Vettery is home to over 15,000 inspiring companies that are actively hiring the best and the brightest developers, data scientists, product designers, and more. Here’s how it works: once you create a profile, hiring managers can extend interview requests based on desired salary, top skills, and career preferences. Even if you’re not actively looking for a new job, Vettery's marketplace is a great way to stay on top of the tech landscape and industry trends. Oh, and did we mention it’s free?
If you would like to sponsor TLDR, please let me know by replying to this email or check out oursponsorship page!
Nvidia researchers have taught an AI system called GameGAN to recreate Pac-Man only by watching it being played. No coding or pre-rendered images were provided to the software, which was only fed visual data of the game along with the accompanying controller inputs. The resulting game was able to be played by humans and will be released online in the near future. There are some differences to the original game, but the main components are recognizable. A 24-second video showing a short demo of the recreated Pac-Man game is available
A leaked early version of iOS 14 has been available to security researchers and hackers since at least February. iOS 14 is expected to be released in September, along with the announcement of the next generation of iPhones. Security researchers have been able to get an early look into the new code to find security flaws. The final version of iOS 14 will be significantly different from the leaked version, but the leak still contains a large amount of potentially exploitable information. This is the first time a version of iOS was leaked so many months in advance. Apple has not commented on the leak but it has taken action against leakers before.
The USS Portland recently shot down a drone with a laser weapon during a test of one of the Navy's high-energy laser weapon systems. The Navy is currently developing and testing a portfolio of laser weapons, some of which are more powerful than the one mounted on Portland. Portland's laser is expected to ultimately become a 150-kilowatt laser weapon. The development of the laser required advances in spectral beam combining, a technique that takes many lasers of different wavelengths and combines them into a more powerful beam. A 14-second video of the weapons test is available.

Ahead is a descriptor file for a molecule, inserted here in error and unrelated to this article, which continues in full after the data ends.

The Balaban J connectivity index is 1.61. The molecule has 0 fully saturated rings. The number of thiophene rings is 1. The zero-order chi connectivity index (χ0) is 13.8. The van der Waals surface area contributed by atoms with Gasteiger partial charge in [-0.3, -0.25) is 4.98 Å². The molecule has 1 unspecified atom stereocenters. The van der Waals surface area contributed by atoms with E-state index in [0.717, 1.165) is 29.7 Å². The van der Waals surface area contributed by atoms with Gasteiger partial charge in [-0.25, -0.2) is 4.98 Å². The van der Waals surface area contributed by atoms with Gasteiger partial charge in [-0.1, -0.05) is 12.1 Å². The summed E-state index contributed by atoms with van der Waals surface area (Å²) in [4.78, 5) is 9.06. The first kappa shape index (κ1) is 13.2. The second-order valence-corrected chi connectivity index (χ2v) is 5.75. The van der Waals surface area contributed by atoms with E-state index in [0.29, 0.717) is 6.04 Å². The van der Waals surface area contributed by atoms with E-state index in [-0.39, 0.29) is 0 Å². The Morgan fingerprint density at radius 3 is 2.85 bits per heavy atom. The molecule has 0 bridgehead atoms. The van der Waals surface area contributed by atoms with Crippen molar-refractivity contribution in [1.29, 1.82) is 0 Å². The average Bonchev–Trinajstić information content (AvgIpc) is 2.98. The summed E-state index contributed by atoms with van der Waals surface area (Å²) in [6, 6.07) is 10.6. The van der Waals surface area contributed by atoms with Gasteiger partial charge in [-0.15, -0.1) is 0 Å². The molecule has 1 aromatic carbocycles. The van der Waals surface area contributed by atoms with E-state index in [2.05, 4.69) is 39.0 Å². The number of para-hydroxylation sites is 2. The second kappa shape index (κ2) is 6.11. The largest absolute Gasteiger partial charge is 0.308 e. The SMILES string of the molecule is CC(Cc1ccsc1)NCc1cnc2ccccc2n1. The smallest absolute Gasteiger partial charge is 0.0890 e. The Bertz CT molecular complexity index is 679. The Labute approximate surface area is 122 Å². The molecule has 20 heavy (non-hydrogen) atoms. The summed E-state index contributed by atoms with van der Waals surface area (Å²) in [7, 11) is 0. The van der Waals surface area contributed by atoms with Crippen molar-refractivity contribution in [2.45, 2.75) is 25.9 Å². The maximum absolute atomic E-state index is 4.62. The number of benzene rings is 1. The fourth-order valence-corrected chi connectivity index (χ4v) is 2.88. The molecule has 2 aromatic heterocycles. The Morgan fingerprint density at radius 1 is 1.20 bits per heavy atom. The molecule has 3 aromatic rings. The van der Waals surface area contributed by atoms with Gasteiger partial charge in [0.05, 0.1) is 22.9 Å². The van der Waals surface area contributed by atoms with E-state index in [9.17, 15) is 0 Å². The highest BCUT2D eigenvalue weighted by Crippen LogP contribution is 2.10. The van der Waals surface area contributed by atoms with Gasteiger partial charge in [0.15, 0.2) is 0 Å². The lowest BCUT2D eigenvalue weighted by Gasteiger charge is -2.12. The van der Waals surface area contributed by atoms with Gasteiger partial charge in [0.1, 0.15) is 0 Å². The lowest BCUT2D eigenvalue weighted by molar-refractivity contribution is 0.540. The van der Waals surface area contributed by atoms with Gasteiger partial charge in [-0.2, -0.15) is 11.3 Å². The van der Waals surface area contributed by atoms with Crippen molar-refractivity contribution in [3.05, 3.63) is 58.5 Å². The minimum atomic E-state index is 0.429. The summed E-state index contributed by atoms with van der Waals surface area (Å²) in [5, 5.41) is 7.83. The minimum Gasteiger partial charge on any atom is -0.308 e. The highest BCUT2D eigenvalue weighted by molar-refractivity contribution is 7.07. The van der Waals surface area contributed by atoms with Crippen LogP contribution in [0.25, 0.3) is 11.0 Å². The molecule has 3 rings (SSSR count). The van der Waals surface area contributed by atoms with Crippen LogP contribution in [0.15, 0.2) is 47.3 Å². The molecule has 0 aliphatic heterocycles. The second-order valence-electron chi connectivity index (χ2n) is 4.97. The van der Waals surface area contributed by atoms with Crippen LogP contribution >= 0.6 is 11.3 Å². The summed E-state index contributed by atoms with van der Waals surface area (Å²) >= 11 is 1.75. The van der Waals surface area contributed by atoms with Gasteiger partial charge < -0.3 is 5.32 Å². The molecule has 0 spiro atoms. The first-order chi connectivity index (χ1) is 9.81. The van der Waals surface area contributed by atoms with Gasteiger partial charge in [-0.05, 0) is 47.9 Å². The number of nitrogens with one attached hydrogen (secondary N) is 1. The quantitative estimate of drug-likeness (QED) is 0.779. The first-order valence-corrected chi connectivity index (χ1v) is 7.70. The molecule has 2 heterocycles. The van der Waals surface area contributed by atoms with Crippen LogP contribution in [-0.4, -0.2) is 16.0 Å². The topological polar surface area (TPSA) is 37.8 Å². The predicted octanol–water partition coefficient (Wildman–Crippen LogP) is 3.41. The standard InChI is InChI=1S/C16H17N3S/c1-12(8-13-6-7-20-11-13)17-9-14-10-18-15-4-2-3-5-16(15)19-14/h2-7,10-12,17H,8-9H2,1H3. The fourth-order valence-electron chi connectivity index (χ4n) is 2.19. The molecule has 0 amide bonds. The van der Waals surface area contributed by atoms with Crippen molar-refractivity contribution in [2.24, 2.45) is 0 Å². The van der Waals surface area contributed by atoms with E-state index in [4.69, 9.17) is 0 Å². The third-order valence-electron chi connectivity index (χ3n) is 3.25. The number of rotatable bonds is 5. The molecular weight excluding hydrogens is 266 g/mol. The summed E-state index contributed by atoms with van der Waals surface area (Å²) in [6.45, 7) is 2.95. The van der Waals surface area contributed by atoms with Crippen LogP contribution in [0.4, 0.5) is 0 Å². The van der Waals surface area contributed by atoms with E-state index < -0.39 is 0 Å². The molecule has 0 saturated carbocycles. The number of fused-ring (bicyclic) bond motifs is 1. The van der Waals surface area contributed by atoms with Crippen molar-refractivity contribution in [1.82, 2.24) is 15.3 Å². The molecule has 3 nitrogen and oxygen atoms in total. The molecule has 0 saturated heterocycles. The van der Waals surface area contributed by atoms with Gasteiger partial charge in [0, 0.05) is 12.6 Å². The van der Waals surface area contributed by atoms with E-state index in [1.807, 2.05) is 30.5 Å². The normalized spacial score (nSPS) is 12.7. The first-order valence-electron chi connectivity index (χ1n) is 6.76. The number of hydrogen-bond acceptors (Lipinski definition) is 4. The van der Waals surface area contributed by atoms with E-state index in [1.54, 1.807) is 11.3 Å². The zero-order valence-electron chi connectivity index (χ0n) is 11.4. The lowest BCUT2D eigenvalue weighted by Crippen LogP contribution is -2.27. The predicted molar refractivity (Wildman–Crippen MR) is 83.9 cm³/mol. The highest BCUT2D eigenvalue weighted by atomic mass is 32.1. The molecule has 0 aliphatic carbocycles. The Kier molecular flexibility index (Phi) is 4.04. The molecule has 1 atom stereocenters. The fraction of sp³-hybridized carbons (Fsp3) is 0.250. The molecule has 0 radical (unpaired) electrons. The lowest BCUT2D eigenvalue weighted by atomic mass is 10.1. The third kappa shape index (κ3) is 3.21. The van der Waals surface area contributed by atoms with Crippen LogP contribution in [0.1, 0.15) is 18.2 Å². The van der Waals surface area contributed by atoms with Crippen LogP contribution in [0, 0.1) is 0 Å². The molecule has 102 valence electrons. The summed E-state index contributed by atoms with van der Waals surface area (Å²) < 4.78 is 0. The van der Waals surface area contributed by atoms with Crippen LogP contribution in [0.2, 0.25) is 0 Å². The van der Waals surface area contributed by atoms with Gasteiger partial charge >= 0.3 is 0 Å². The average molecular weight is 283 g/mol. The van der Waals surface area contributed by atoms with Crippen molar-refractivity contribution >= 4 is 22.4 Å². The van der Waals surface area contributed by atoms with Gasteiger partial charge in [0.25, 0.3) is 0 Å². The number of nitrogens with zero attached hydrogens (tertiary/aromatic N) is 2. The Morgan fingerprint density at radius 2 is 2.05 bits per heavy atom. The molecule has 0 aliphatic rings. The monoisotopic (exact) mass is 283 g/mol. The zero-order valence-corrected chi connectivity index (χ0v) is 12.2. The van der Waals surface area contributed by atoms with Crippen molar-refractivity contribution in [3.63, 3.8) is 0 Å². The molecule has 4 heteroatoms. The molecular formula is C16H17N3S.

Bumblebees nibble on the leaves of flowerless plants to trigger a response that makes the plant flower, sometimes up to 30 days earlier than normal. Scientists were not able to replicate the effects, so it is possible that the bees could be doing more than just nibbling on the plants. A recent study has found that bumblebee populations have been declining due to climate change, with an increasing number of hot days boosting extinction rates.
PandaSet is a public large-scale dataset for autonomous driving provided by Hesai & Scale. It features 48,000 camera images, 16,000 LiDAR sweeps, over 100 scenes of 8 seconds each, 28 annotation classes, 37 semantic segmentation labels, and a full sensor suite. The driving scenarios include steep hills, construction sites, dense traffic and pedestrians, and different times of day and lighting conditions. A link to the dataset and interactive samples of the data are available on the site.
macos-guest-virtualbox.sh is a Bash script that installs macOS on a virtual guest machine on Virtualbox. It uses unmodified macOS installation files downloaded directly from Apple servers. Users will only need to follow the prompts to install macOS.
Researchers from Monash, Swinburne, and RMIT universities recorded an internet speed of 44.2 terabits per second using a device called a 'micro-comb'. The average UK broadband speed is around 64 megabits per second. Australia ranks around the middle worldwide for internet speeds. The recent pandemic has caused an unprecedented strain on current internet infrastructure. Micro combs can be integrated into existing infrastructure, so they are a potential solution for meeting the demand for more bandwidth.
Glacier mice are balls of moss that can be found in Alaska, Iceland, Svalbard, and South America. These balls of moss can live for years and they move around in a coordinated, herd-like fashion. They can be composed of different moss species. Researchers are baffled by what makes the moss balls move as they seem to be able to move uphill and against the wind. The moss balls move in a rotating motion. Tiny creatures such as worms and water bears can live inside these moss balls. Pictures are available in the article.
Give feedback by replying here or messaging me on Twitter @tldrdan!
If you don't want to receive future editions of TLDR, please click here.